The necessary conditions to promote human development in those islands remain unfulfilled. On the other hand, the influx of population from other islands to Malé has created unbearable constrains on Malé itself.
Today I am told that this is one of the most densely populated places on earth. We have over 550 people per hectare in Male’. I am told that in a two to three bedroom apartment we have 15 – 20 people living and we also hear that because there isn’t enough adequate accommodation people take shifts to sleep. We have heard this for a couple of years.
In addition to that, Male’ has changed politically. Young people who have grown up in Male’ may not have realised how much it has changed. As a child I used to be able to play football on the street, and that wasn’t too long ago. I am not that old. But today, it is dangerous to walk on the streets, especially for children, women and elderly. The streets of Male’ are not a place for the weak. It is a dangerous place.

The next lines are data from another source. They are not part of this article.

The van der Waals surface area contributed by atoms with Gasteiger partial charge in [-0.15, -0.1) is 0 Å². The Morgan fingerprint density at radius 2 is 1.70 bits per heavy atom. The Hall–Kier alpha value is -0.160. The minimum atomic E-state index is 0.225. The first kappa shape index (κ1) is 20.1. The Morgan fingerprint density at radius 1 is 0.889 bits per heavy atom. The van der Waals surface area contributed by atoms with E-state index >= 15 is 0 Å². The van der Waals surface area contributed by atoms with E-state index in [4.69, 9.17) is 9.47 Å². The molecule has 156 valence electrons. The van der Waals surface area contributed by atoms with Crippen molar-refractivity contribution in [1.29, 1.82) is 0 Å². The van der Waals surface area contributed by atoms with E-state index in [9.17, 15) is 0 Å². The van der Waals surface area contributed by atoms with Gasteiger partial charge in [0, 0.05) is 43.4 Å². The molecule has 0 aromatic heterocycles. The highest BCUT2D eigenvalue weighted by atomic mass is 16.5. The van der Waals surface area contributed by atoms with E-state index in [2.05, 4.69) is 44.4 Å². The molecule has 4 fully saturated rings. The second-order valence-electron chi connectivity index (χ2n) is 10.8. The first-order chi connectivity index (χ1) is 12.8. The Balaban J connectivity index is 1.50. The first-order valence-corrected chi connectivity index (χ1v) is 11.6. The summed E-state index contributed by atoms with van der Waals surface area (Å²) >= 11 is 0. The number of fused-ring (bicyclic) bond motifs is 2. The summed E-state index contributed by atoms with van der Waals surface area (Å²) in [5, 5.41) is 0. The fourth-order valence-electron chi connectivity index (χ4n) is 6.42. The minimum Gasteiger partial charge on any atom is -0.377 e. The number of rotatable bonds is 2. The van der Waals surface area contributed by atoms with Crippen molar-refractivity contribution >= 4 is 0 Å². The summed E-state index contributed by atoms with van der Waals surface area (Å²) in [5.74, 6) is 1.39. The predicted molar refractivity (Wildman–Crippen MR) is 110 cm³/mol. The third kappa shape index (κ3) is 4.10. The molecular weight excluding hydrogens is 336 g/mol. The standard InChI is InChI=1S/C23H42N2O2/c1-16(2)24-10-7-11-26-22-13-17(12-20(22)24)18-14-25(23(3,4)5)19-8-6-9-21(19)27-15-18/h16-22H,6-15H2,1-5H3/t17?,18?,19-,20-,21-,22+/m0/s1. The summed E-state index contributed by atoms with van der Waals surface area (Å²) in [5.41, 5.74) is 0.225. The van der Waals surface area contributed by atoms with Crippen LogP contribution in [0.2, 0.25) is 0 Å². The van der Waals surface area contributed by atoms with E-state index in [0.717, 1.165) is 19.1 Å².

Similarly, there has been an increase in violence. Almost everyday we hear of gang violence in Male’ and we continue to hear stories of violence against women and children. Issue of drugs and crime is one of the most urgent issues we are trying to address at the moment. Because of the crowdedness, children have no place to enjoy themselves. Actually, they don’t have places at home and they don’t have places in school. So they end up in the streets. They don’t have places at home because homes are too crowded – too many people living in the home, there is too much conflict. They don’t have places in school because we have multiple shifts in schools and once you finish your class you have to get out and let somebody else come in. Where do you go? I think this is creating unreasonable demands on children and they are forced to live on the streets. They are forced to be exposed to peer-pressure and also dangerous elements such as drug dealers and drug peddlers. Increasingly, children are being recruited as peddlers.
So these are the kinds of strains we are facing in Male’. We are also facing an increase in migration, expatriates. Almost 1 in every 4 people in Maldives is an expatriate. Most of them are employed in elementary jobs. I understand about 70% of those jobs are taken by expatriate labour. At the same time, about 38,000 skilled jobs are also taken up by expatriate workers.